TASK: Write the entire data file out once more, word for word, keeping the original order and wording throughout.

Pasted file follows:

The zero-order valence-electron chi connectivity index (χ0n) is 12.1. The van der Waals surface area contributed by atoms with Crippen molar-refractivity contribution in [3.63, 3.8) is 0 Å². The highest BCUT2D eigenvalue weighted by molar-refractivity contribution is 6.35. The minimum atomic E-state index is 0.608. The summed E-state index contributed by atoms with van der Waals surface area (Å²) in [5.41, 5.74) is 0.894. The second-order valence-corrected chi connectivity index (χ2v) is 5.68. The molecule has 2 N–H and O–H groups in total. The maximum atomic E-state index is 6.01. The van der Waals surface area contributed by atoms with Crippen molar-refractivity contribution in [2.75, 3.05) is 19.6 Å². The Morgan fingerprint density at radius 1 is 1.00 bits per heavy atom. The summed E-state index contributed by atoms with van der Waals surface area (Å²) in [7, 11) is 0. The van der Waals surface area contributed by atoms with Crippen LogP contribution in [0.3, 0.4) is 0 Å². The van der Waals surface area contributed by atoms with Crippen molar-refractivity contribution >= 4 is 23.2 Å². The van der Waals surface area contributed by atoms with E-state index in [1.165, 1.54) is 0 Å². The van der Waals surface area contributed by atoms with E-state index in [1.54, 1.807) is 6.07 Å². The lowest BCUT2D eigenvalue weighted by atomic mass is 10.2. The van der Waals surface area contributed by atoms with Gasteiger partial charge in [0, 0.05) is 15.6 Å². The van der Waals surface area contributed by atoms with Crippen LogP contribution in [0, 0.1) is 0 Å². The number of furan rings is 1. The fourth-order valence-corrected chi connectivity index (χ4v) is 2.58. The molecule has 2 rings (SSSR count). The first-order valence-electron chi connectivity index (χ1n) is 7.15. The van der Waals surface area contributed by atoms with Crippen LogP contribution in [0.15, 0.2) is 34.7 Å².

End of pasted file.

The zero-order valence-electron chi connectivity index (χ0n) is 12.1. The van der Waals surface area contributed by atoms with Crippen molar-refractivity contribution in [3.63, 3.8) is 0 Å². The highest BCUT2D eigenvalue weighted by molar-refractivity contribution is 6.35. The minimum atomic E-state index is 0.608. The summed E-state index contributed by atoms with van der Waals surface area (Å²) in [5.41, 5.74) is 0.894. The second-order valence-corrected chi connectivity index (χ2v) is 5.68. The molecule has 2 N–H and O–H groups in total. The maximum atomic E-state index is 6.01. The van der Waals surface area contributed by atoms with Crippen molar-refractivity contribution in [2.75, 3.05) is 19.6 Å². The Morgan fingerprint density at radius 1 is 1.00 bits per heavy atom. The summed E-state index contributed by atoms with van der Waals surface area (Å²) in [7, 11) is 0. The van der Waals surface area contributed by atoms with Crippen LogP contribution in [0.3, 0.4) is 0 Å². The van der Waals surface area contributed by atoms with Crippen molar-refractivity contribution >= 4 is 23.2 Å². The van der Waals surface area contributed by atoms with E-state index in [1.165, 1.54) is 0 Å². The van der Waals surface area contributed by atoms with E-state index in [1.54, 1.807) is 6.07 Å². The lowest BCUT2D eigenvalue weighted by atomic mass is 10.2. The van der Waals surface area contributed by atoms with Gasteiger partial charge in [0, 0.05) is 15.6 Å². The van der Waals surface area contributed by atoms with Crippen LogP contribution in [0, 0.1) is 0 Å². The number of furan rings is 1. The fourth-order valence-corrected chi connectivity index (χ4v) is 2.58. The molecule has 2 rings (SSSR count). The first-order valence-electron chi connectivity index (χ1n) is 7.15. The van der Waals surface area contributed by atoms with Crippen LogP contribution in [0.15, 0.2) is 34.7 Å².